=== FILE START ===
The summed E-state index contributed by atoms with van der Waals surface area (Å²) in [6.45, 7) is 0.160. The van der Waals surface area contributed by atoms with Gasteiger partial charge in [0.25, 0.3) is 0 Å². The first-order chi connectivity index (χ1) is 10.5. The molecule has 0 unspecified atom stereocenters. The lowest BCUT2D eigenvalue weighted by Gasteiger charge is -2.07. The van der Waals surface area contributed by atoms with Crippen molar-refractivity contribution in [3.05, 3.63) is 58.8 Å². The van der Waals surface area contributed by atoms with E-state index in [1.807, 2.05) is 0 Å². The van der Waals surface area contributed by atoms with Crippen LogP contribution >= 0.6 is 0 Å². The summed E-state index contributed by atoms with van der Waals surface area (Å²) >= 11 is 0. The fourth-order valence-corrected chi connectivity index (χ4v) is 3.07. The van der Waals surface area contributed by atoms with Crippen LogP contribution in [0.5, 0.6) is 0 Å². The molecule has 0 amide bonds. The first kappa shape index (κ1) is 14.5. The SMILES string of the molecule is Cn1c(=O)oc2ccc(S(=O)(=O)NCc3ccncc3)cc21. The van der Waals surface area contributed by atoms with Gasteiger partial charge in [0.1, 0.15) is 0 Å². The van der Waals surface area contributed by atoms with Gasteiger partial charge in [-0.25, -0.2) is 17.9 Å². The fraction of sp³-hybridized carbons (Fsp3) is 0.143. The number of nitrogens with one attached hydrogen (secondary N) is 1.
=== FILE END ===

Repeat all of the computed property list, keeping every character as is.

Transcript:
The summed E-state index contributed by atoms with van der Waals surface area (Å²) in [6.45, 7) is 0.160. The van der Waals surface area contributed by atoms with Gasteiger partial charge in [0.25, 0.3) is 0 Å². The first-order chi connectivity index (χ1) is 10.5. The molecule has 0 unspecified atom stereocenters. The lowest BCUT2D eigenvalue weighted by Gasteiger charge is -2.07. The van der Waals surface area contributed by atoms with Crippen molar-refractivity contribution in [3.05, 3.63) is 58.8 Å². The van der Waals surface area contributed by atoms with E-state index in [1.807, 2.05) is 0 Å². The van der Waals surface area contributed by atoms with Crippen LogP contribution >= 0.6 is 0 Å². The summed E-state index contributed by atoms with van der Waals surface area (Å²) >= 11 is 0. The fourth-order valence-corrected chi connectivity index (χ4v) is 3.07. The van der Waals surface area contributed by atoms with Crippen LogP contribution in [0.5, 0.6) is 0 Å². The molecule has 0 amide bonds. The first kappa shape index (κ1) is 14.5. The SMILES string of the molecule is Cn1c(=O)oc2ccc(S(=O)(=O)NCc3ccncc3)cc21. The van der Waals surface area contributed by atoms with Gasteiger partial charge in [0.1, 0.15) is 0 Å². The van der Waals surface area contributed by atoms with Gasteiger partial charge in [-0.25, -0.2) is 17.9 Å². The fraction of sp³-hybridized carbons (Fsp3) is 0.143. The number of nitrogens with one attached hydrogen (secondary N) is 1.